16 and Pregnant: Lori and Adoption

March 22, 2010

 I have previously written about the show 16 and Pregnant, and what I think it shows about society in general. This show has allowed people to rail against teen pregnancy, citing a need for increases in birth control/sex education/abstinence and so on.

Perhaps this is true. I’m not here to get into the often contentious sex ed debate. For the most part, the girls in these television episodes choose to keep their babies. They often have supporting families, and often even support themselves with the help of their boyfriend. Occasionally a parent will suggest adoption, but it is not something that is taken into serious considering. In Season 1 there was one adoption, Catelynn and Tyler giving up their daughter Carly. For this couple, they knew all along that there child deserved a better life than what they could give them. They were also mature in the face of their situation, acting like more of a parent to their unborn child than their parents were acting towards them, still children themselves, making an impossible decision. However, even watching this, it reaffirmed adoption as the right choice. They were doing the right thing. More teenagers should do this. Now they can go back to living their lives. When Teen Mom started, I was surprised to find the couple back on the show. After all, they gave their baby up. The story is done, what else is there? To me, adoption was the end of the story. I didn’t realise that it could be a beginning. Although Catelynn and Tyler were adamant about their decision, they still had to struggle to come to terms with it. As the said, we are still parents, we’re just not raising our child. That was something profound to me. Catelynn, still having a hard time grieving the loss of her child (which may sound morbid, but I still find to be accurate), attended a retreat for birth mothers which helped her to accept her choice. The story went from adoption being an out, a way to solve a situation (no abortion involved), to a painful gift to another family, the ultimate sacrifice for your child. The realisation is that Catelynn and Tyler are parents, and are responsible caring parents, they gave their child what they could not. Adoption is touted as a painful but ideal situation, the pair get their happy ending when Tyler proposes in the Teen Mom finale.

The decision was more painful in this week’s 16 and Pregnant where we met Lori. She herself was adopted, and knows nothing about her birth mother. She comes from a Catholic family, the first who were shown to be openly and consistently displeased with her pregnancy. Her parents made clear that they did not want her to keep the child, if she decided to raise her baby she would be on her own. Lori’s mother did not allow her friends to throw her a baby shower, saying there is nothing to celebrate about a 16 year old getting pregnant (this was probably the portrayal so far that I think was closest to how my own mother would react). Lori wanted to keep her child. To her this was not just about keeping her baby, but the baby is the only genetic relative that she had. Feeling keenly that her mother gave her away, she doesn’t want to pass that on to her child. Lori hopes that her ex boyfriend Eric will help, as he offers for them to live and raise the baby together, but proves to keep changing his mind. Eventually Lori decides to give the baby up, but this doesn’t come from a heart felt consideration, but from being backed into a corner. Out of all the episodes I have watched, this broke my heart the most. Young girls may not be ideal to raise their babies, but being 16 is not an automatic preclusion from raising them.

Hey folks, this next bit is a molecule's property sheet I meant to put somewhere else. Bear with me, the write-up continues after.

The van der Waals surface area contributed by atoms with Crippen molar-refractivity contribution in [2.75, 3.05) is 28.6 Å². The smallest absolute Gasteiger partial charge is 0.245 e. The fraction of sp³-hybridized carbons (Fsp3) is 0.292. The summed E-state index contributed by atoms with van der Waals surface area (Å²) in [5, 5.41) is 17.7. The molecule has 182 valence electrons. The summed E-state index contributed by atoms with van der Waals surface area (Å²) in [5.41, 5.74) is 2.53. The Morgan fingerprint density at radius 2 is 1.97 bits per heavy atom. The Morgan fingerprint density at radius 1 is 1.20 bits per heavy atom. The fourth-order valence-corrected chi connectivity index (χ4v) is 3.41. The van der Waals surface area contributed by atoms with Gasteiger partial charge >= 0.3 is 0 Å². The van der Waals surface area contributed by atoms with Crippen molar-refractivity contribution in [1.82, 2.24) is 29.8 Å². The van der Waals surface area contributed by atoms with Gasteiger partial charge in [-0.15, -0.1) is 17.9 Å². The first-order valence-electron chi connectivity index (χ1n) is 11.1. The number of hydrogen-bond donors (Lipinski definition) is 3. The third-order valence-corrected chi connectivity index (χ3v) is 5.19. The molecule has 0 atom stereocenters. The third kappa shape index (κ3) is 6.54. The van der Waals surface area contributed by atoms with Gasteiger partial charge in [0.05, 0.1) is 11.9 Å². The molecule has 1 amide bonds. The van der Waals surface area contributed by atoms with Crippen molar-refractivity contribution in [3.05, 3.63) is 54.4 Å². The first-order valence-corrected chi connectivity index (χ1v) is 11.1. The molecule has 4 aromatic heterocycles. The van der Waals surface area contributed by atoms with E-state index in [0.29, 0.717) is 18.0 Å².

Adoption is far more prevalent in the United States than you might otherwise think, 14,000 babies are adopted domestically each year, 15% of the total adoption numbers. It is no longer primarily teenagers who give their babies up, but women in their 20s who have graduated from high school with other children. Adoption is still not understood completely, in the age of abortion and teen mothers, it seems to be an option that is rarely considered. 14,000 may seem like a lot of children, but it is insignificant compared to the 820,151 abortions that were performed in the US in 2005. Even then, focus is almost always on the adopting parents, blogs such as A Family is Born detail the journey to adopt a baby. The role of the mother is rarely highlighted. Women who feel pressured to give up their children, such as Lori, will struggle with greater feelings of unresolved guilt and grief. By the end of the episode Lori had come to terms with her decision, and arranged an open adoption with great involvement with the adoptive parents, such as choosing the babies name together. Yet research shows that in situations where this contact stops, birth mothers have the highest grief levels. The possibility of contact is what helps birth parents adjust, and in cases such as Lori’s, was the clincher that got her to agree to adoption, as one of her friends who had placed her child for adoption described it, “the best of both worlds”. Yet there is no legislation to help enforce post-adoption contact. The fear that they would one day lose contact with the daughter they gave up haunted Catelynn and Tyler constantly. These people are subject to the desires of the birth parents after making the ultimate sacrifice. In the instance of both of these teens they made the decision for their children, not for them. As both Catelynn and Lori said, if it was about them, they would have raised their children, but their babies deserved more. 

More so than the issue of teen pregnancy, 16 and Pregnant helps in opening eyes and facilitating discussion about adoption. The laws and regulations, and indeed the public mindset, lags behind where it should be at this point in our society. At a point where we can be progressive about ending pregnancies, and supporting teens who have babies, why not when people choose to put their children up for adoption? Here’s hoping MTV can help to begin the discussion.